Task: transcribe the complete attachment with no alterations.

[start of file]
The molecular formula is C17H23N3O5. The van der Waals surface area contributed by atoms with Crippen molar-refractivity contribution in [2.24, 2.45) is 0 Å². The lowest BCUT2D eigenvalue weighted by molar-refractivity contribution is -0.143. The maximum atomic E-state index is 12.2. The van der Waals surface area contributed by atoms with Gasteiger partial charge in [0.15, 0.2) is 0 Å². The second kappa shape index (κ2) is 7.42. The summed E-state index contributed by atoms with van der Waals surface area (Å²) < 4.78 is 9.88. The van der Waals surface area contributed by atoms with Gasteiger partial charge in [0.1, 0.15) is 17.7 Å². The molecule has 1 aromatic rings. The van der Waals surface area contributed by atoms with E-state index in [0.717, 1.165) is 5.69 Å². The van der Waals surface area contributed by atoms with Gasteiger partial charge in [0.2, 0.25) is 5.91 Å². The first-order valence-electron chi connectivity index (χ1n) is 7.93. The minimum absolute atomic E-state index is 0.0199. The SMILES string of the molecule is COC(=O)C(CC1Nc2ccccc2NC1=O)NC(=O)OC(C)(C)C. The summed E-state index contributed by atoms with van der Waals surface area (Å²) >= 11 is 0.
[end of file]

The molecular formula is C17H23N3O5. The van der Waals surface area contributed by atoms with Crippen molar-refractivity contribution in [2.24, 2.45) is 0 Å². The lowest BCUT2D eigenvalue weighted by molar-refractivity contribution is -0.143. The maximum atomic E-state index is 12.2. The van der Waals surface area contributed by atoms with Gasteiger partial charge in [0.15, 0.2) is 0 Å². The second kappa shape index (κ2) is 7.42. The summed E-state index contributed by atoms with van der Waals surface area (Å²) < 4.78 is 9.88. The van der Waals surface area contributed by atoms with Gasteiger partial charge in [0.1, 0.15) is 17.7 Å². The molecule has 1 aromatic rings. The van der Waals surface area contributed by atoms with E-state index in [0.717, 1.165) is 5.69 Å². The van der Waals surface area contributed by atoms with Gasteiger partial charge in [0.2, 0.25) is 5.91 Å². The first-order valence-electron chi connectivity index (χ1n) is 7.93. The minimum absolute atomic E-state index is 0.0199. The SMILES string of the molecule is COC(=O)C(CC1Nc2ccccc2NC1=O)NC(=O)OC(C)(C)C. The summed E-state index contributed by atoms with van der Waals surface area (Å²) >= 11 is 0.